Patterson Makes a Splash
Bill Patterson, former member of the UW swim team from Portland, OR, and a commercial architect, presented an ambitious plan to build a “world-class swimming pool on the UW campus.” Bill and his introducer Peter Powell were on the same swim team in Southern California. At this point, Dan Lewis stood up to show off his Southern Cal tie.
“My family has always been into swimming. My two daughters are nationally ranked in backstroke and breaststroke. For myself, I was seventh in the world in backstroke back in 1970 on the UW team that was rated 4th in NCAA.”
Peter Powell introduces speaker Bill Patterson.
Patterson explained that “Husky swimming has always been a passion of mine.” He proceeded to lay out a plan that would give the Huskies something they do not have today – a 50-meter pool.
Bill told his audience that swimming is the #1 participant sport for ages 6 and up, and 93.5 million Americans participate in swimming programs each year. For 80 years running, the USA was the #1 swim team in the world. The sport spends $90 million annually to support programs around the nation. “By the time an athlete has completed his/her career, they will have swum 35 million yards, a distance 7 times the mileage from Seattle to New York! It’s a year-round sport that builds character.”
The University of Washington has had its share of success in swimming competition over the last 70 years. There have been Olympic medalists and NCAA individual champions. “Coach Mickey Wender brings dynamic energy and innovative training techniques since taking over the coaching helm of Husky swimming four years ago. He personally has competed in three Ironman triathlons and has climbed Mt. Rainier and Mt. Hood. There is solid commitment of dynamic leadership from Coach Wender … he molds his team both in and out of the pool to become community leaders.”
As an indication of the success of Wender’s program, this past season, the swim team set 23 new school records and was 30-4 in dual meets in 2002. “The big hitch to all of this is that the Husky swimming facility does not offer a diving program. The team gives up 32 points each time they compete in dual meets because they cannot offer a diving program. The Huskies are the only team of the top 25 swimming programs not able to offer diving.”
Patterson unveiled the plan which would renovate the current Husky pool and expand its capacity to accommodate a 50-meter pool. “The private Husky Pool Foundation is committed to raise $12.5 million by 2005. A 14-month construction schedule would move swimming to two other smaller pools on campus.” Patterson serves as Executive Director of the Foundation.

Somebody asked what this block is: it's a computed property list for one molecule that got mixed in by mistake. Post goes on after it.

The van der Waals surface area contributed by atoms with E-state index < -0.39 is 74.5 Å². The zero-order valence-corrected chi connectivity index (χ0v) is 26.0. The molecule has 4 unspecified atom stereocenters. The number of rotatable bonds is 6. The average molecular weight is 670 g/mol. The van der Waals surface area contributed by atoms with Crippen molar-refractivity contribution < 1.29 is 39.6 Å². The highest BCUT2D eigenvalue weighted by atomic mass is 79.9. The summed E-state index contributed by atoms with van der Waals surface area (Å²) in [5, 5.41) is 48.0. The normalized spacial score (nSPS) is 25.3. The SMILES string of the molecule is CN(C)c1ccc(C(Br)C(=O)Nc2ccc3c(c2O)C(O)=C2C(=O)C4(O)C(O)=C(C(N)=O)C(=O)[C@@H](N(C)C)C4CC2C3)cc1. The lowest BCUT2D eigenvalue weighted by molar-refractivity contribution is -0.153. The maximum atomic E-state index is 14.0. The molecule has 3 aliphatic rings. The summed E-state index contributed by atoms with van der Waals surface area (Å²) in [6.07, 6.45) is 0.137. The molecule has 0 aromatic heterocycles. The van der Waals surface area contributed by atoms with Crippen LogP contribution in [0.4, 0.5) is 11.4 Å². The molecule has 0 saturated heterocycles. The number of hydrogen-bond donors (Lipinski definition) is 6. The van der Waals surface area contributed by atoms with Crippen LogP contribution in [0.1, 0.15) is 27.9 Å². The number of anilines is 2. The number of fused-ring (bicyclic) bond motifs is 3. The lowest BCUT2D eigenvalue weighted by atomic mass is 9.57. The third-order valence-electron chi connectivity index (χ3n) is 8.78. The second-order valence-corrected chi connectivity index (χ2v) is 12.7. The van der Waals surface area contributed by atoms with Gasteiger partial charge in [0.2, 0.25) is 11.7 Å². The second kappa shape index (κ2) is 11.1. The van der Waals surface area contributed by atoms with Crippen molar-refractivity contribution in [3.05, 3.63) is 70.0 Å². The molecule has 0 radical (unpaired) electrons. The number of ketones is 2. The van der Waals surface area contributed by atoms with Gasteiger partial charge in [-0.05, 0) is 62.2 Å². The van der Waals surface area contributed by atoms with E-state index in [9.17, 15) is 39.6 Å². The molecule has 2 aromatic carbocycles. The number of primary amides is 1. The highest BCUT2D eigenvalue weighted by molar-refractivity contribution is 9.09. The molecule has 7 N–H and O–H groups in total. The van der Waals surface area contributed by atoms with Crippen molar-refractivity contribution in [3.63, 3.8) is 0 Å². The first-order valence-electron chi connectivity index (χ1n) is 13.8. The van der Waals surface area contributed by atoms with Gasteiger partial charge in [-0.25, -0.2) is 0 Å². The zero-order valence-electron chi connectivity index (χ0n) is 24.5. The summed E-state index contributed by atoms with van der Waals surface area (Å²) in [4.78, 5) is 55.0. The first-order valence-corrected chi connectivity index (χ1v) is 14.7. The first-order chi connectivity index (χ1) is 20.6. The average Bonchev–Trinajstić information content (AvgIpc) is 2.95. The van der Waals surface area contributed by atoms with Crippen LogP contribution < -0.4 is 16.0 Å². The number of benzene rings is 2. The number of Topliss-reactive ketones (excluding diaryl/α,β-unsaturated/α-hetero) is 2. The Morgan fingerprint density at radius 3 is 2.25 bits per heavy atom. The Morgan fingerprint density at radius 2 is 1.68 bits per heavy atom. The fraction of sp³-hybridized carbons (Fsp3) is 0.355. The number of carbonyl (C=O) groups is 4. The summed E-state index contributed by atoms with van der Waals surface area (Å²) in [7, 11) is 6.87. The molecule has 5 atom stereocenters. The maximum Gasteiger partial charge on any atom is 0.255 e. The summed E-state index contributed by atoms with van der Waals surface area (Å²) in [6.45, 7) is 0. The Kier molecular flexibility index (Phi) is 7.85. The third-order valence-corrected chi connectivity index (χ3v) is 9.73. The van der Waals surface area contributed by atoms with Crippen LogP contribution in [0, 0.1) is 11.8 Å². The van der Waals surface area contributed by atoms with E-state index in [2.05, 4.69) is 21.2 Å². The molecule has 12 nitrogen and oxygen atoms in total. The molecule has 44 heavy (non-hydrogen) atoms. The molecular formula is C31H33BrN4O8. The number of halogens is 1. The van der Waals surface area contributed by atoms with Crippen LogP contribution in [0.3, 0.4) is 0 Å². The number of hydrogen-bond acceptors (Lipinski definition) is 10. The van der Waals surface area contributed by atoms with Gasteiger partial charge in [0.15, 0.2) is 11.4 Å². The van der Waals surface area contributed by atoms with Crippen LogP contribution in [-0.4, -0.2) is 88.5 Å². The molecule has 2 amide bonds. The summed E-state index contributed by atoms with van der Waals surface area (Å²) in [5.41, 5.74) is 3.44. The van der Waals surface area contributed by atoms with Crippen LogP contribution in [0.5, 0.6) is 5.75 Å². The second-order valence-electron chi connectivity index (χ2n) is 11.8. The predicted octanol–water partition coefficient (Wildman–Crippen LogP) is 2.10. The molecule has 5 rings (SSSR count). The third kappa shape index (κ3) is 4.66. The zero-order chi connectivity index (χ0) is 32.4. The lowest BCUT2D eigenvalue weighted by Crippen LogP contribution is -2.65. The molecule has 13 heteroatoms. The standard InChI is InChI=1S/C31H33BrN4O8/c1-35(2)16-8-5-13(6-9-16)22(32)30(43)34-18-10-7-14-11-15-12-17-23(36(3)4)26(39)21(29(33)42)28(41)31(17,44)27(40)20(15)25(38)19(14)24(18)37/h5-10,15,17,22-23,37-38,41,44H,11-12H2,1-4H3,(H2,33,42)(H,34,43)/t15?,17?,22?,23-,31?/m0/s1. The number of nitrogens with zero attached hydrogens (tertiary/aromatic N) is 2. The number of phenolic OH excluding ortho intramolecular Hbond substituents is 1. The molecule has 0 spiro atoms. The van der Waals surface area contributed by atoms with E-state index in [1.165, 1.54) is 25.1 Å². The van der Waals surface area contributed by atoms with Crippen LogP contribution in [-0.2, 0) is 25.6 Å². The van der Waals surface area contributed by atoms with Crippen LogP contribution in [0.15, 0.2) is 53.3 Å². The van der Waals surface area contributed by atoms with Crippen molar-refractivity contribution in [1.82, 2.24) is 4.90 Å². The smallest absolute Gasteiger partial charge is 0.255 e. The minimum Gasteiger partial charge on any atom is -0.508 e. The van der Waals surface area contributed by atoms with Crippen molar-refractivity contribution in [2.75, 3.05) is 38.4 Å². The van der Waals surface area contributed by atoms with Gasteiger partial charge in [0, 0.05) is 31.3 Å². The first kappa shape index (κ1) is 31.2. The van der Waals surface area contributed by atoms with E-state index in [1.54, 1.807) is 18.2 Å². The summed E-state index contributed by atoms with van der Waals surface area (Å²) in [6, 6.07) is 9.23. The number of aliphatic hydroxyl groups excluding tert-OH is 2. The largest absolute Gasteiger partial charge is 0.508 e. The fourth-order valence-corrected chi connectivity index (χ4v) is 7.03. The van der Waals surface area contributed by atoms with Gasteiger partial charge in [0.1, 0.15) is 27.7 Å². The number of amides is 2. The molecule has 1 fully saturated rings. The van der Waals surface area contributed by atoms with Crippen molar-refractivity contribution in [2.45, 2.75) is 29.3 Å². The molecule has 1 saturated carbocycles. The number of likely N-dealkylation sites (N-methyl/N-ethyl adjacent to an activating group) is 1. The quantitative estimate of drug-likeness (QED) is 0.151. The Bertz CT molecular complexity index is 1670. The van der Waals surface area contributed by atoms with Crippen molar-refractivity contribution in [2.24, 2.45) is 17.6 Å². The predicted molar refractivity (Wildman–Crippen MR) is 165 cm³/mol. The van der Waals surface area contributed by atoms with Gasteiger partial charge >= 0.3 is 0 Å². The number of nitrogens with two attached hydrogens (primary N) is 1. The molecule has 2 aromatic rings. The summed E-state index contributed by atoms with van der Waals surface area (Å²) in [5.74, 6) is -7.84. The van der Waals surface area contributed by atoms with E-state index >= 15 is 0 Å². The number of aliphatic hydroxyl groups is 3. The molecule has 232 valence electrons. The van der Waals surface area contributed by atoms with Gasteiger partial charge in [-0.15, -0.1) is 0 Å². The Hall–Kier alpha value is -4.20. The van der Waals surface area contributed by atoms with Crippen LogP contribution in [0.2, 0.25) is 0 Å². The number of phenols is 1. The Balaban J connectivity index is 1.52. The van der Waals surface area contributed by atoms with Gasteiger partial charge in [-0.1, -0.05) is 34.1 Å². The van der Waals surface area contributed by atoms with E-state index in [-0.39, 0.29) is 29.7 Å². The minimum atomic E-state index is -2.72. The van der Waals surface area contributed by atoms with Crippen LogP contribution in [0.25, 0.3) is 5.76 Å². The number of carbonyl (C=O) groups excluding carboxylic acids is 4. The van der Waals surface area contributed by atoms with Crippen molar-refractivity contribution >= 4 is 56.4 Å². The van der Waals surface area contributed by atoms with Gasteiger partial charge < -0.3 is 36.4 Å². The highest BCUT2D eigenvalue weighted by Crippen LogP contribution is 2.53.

In his closing comments, Patterson said that the Wender-coached swimming program concentrates on recruiting swimmers from the northwest. “His team was voted #1 in community involvement of all the UW major sports programs. They have achieved academic excellence, with a team 3.0 GPA. Husky swimming really develops leaders.”
In addition, he said that an improved swimming facility is the Seattle area’s #1 aquatic need. “A modern aquatic competition pool will help build programs in this area. With the closing of county pools because of lack of resources, kids get left out. This results in a shortage of pool time. Our challenge is to make aquatics available to every child in Seattle.”
In the Q & A period, Patterson supported the need for scholarships for both men and women swimmers. He said the Foundation was “essentially on its own for raising funds. Swimming is not on the school’s priority list at this time, so we in the private sector must step up to modernize the facility.” He responded to a question regarding the Federal Way Pool, built for the Goodwill Games. “This is a fine facility and is used primarily for meets. For training purposes, a 50-meter pool needs to be on campus.”
During his talk, Patterson alluded to “a fast pool.” Asked about that, he said a fast pool offers limited resistance. “It’s a matter of pool design and construction. The physics of the waves created by swimmers bounce back into the lanes. A deeper pool is generally faster. For instance, a 7-foot pool is faster than a 3-foot pool.”
He left his audience with the motto about the sport of swimming. “A team above all, above all, a team.” Patterson also invited his audience to learn more about support for this program making available information at the end of the meeting. Thanks to Peter Powell for his introduction.
President Kim Shrader presented Mr. Patterson with a certificate, noting that 240 doses of polio vaccine had been given in his name to help Rotary eradicate the disease by 2005.